It’s that time of year again when my 1st grader starts coming home and telling us about the fire drills (and sometimes tornado drills) they often conduct at her elementary school. Many businesses also take time out to do crisis management drills and run mock emergency action plans every now and then. Which is why a few years ago, I came up with idea for our family to start doing our own surprise Epi-Pen drills, just to help keep us on our toes.
My daughter Mollie gets to be in charge of deciding when she tests us by acting out the symptom(s) of her choice and seeing how we respond. This typically involves her shouting, "uh oh, I think I ate a peanut!" which is enough to send us into action. We check on her and ask a series of questions, such as "Do you have hives? Are you breathing ok? Are you throwing up? Are you experiencing swelling or shortness of breath?" etc. She gets to decide the answers and we respond accordingly. It's a great way to ensure our Epi Pens and phones (for calling 911) are always charged and where they should be. It's also a great way to run through the procedure for giving her a shot if needed, which we always use our Epi-Pen trainer for.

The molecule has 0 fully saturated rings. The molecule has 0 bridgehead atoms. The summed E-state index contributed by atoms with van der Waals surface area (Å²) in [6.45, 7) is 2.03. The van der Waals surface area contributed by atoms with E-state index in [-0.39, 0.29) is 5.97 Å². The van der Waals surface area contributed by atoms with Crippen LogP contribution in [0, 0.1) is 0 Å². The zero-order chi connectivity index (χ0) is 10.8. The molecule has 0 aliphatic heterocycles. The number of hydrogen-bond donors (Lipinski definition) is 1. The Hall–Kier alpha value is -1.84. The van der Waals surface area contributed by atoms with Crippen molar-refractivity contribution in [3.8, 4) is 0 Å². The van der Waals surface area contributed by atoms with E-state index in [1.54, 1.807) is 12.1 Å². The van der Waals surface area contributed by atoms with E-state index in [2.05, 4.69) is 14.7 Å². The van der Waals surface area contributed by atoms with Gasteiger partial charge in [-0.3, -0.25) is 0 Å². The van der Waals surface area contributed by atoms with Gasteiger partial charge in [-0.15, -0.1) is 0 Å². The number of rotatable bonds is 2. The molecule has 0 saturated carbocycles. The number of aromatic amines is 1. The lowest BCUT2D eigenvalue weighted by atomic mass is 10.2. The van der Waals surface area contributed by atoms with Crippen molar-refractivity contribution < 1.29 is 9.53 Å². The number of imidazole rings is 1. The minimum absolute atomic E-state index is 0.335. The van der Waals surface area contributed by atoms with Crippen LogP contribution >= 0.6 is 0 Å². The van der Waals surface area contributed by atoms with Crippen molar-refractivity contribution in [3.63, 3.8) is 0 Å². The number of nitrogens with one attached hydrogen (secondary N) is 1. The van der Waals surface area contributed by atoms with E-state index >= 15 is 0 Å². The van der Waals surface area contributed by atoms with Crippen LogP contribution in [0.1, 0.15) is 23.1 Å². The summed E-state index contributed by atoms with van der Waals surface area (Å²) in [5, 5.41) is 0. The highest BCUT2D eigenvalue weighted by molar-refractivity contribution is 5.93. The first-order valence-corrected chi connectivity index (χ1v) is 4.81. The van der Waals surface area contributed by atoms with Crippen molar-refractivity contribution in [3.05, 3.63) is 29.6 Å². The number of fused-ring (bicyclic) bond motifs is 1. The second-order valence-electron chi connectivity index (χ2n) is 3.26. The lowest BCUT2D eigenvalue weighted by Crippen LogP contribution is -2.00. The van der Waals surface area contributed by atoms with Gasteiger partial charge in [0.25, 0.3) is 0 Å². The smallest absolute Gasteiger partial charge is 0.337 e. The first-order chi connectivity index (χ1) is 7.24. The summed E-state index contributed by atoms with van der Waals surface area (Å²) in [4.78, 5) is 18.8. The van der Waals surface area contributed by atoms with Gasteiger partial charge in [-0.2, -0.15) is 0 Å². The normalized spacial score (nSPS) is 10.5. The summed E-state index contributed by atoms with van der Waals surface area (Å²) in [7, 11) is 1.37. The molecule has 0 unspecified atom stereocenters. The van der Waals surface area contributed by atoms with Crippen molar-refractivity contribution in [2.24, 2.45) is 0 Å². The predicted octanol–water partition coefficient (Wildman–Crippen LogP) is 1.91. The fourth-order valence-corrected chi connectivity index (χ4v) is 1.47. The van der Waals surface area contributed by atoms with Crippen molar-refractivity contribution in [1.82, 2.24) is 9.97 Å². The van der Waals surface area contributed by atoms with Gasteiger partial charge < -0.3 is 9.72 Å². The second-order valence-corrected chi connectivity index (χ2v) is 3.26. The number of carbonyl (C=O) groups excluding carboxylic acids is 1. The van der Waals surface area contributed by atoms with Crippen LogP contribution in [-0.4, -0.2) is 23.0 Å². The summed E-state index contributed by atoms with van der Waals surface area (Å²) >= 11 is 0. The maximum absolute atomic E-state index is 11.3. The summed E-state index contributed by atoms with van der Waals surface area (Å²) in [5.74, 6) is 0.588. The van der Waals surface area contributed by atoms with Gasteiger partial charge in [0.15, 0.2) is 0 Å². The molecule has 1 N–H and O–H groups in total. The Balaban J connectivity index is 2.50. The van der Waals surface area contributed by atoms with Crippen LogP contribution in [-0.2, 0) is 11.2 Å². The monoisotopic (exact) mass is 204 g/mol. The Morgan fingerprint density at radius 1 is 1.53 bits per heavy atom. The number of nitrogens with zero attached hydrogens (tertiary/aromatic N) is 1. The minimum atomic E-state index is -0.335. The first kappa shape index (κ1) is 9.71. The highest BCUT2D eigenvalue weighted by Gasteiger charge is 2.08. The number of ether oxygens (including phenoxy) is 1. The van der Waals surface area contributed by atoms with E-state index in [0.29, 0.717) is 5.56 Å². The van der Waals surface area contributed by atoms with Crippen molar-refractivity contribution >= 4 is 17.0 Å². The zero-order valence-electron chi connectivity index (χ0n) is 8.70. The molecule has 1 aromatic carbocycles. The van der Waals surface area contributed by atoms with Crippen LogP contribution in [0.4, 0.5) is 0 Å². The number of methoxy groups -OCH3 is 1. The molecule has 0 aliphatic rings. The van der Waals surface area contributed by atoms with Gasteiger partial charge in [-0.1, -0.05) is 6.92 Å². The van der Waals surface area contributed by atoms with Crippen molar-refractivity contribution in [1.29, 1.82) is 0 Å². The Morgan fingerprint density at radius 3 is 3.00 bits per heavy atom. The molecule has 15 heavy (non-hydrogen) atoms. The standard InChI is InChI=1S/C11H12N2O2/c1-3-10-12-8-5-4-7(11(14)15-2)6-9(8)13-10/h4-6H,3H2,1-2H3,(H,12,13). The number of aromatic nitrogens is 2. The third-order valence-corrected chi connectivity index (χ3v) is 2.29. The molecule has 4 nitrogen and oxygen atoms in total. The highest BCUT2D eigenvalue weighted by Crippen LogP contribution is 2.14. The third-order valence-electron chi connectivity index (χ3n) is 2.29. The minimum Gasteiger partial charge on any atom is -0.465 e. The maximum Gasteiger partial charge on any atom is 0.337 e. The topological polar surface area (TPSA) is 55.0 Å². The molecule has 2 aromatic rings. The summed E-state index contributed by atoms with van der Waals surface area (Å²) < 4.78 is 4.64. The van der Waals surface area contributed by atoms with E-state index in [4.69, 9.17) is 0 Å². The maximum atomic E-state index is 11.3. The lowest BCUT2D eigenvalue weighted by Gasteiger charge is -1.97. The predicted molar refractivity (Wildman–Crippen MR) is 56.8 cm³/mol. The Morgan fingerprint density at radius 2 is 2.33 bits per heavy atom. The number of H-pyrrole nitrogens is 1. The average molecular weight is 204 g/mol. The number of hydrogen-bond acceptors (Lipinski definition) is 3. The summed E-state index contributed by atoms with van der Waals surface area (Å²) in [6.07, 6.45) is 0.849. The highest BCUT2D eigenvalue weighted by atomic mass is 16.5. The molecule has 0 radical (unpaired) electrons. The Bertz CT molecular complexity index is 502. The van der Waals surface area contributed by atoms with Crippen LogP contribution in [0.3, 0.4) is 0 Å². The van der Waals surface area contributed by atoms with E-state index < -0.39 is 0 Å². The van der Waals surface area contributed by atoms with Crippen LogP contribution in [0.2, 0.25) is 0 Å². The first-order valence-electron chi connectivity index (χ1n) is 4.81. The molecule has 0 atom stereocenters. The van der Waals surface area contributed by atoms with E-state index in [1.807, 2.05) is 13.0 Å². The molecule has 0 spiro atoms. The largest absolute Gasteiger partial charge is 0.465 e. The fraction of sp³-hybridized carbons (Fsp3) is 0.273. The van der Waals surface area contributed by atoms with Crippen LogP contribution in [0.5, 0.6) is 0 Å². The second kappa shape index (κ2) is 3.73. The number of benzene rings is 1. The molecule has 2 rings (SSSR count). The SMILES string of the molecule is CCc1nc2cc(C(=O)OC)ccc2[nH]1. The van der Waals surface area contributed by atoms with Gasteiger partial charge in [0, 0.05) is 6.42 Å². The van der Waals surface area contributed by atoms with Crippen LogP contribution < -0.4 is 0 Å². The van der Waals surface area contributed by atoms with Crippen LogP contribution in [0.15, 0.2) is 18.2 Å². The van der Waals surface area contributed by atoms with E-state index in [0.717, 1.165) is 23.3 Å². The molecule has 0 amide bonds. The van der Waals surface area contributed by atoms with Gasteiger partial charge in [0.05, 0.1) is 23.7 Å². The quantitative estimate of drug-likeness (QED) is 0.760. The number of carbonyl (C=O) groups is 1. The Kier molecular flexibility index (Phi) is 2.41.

If you haven't done this before, I highly recommend giving it a try, and extending it beyond family to other caregivers, babysitter, parents, etc. I guarantee, someone will walk away learning something new. Most recently, my friend (who often hosts Mollie on play dates in her home) was surprised to find you can administer the shot directly through clothing. These little details, along with developing a physical memory of what to do in a crisis situation, help empower and prepare everyone involved!